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Football Focus visit Bundesliga mavericks St Pauli


English fans feel St Pauli attraction

By Damian Johnson
BBC Sport

Like many football fans, I had heard of the German club St Pauli and its pioneering stance against racism, sexism and homophobia but my knowledge began and ended there.

So when the editor of Football Focus suggested I forget about the Premier League and head to Hamburg to see St Pauli make a bit of Bundesliga history, I leapt at the chance.

The club has been in existence for exactly a century but until this season had never entertained rivals SV Hamburg in the Bundesliga at their modest Millerntor Stadion.

On the rare occasions the two clubs had been in Germany's top flight at the same time, St Pauli agreed to switch the home game to SV's giant Imtech Arena to maximise gate receipts.


This year, the club that plays in the shadow of the Reeperbahn, Hamburg's notorious red light district, are back in the big time.

What's more, the Millerntor has been partially rebuilt. Two of the rickety ancient stands remain, making the ground a strange mixture of old and new - a Pride Park meets Plough Lane sort of thing.

It seemed that the time was right to host their neighbours in the Bundesliga for the first time.

The rebirth of St Pauli began 25 years ago. Before that, they went pretty much unnoticed in the working-class neighbourhood of the same name.

The decline of the shipbuilding industry led to large sections of the population moving out. Some of the old housing stock was taken over by the squatter movement. They brought radical politics as well as a passion for football.

The neighbourhood subsequently became more bohemian and St Pauli's attendances soared. From struggling to stay afloat on crowds of 3,000, suddenly the 20,000-plus capacity stadium was packed every other week.

Ruud van Nistlerooy and Carlos Zambrano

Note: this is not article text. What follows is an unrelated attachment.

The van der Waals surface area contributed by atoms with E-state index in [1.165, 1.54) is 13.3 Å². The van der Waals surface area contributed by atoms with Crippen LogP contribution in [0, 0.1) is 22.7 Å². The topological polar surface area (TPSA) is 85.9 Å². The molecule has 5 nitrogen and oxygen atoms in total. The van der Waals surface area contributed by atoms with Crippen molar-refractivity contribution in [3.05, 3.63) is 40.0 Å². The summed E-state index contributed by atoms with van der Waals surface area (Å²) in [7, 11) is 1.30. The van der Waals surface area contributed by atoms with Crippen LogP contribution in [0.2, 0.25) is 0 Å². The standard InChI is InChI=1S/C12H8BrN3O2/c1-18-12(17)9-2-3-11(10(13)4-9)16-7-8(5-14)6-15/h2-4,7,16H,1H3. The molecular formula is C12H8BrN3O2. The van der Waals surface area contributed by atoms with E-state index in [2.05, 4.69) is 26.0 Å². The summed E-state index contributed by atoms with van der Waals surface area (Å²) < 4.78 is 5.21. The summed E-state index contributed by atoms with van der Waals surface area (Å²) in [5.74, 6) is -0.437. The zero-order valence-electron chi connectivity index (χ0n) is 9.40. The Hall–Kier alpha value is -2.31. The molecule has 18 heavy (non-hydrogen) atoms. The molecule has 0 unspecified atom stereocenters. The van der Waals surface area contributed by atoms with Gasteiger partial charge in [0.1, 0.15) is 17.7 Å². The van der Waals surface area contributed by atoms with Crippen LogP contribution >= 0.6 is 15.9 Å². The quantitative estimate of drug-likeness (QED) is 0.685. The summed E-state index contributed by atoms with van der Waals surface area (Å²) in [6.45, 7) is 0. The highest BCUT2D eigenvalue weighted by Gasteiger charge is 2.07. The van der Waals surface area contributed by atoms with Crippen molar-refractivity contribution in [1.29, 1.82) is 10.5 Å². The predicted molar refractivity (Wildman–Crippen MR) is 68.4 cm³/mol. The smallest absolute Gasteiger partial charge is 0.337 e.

Ruud van Nistelrooy tangles with St Pauli defender Carlos Zambrano

Soon the new breed of supporters were agitating for a greater say in how the club was run. They supported initiatives to fight racism and sexism. They insisted the club resist the creeping tide of commercialism and keep ticket prices low. The cheapest ticket for this historic local derby was only 12 euros, about £10.

The approach may be novel but the atmosphere on match day is definitely old school. The teams emerged to AC/DC's Hell's Bells and a cacophony of noise from all four corners of the stadium.

Supporters of both sides were raucous throughout, much of their material straight from the traditional songbook of the English terraces. Large sections of German grounds still have standing areas.

We met a couple of fans from the United Kingdom who, to a certain degree, had been enticed over by the opportunity to stand up to watch their fix of top-flight football.

In truth, the game did not really live up to its billing, although the roof came off the place when St Pauli took a second-half lead.

Hamburg, who have former Manchester United striker Ruud van Nistelrooy in their side, equalised late on. At the end, the home side and their fans still celebrated like they had won.

It had been a fascinating insight - different yet strangely familiar.

The packed terraces were a throwback to earlier times when virtually everyone stood to watch. There is no doubt that many of the St Pauli supporters are politically motivated. That may not be to everybody's taste but this is no happy-clappy Sunday afternoon gathering. The rivalry is real and intense.

Give it a try if you get the opportunity.

You can see more on one of Europe's most distinctive clubs on Football Focus on Saturday 3 October, from 1215 BST on BBC One.

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see also
Friday Focus with Jurgen Klinsmann
24 Sep 10 |  Football Focus
Friday Focus with comedian Tim Vine
17 Sep 10 |  Football Focus

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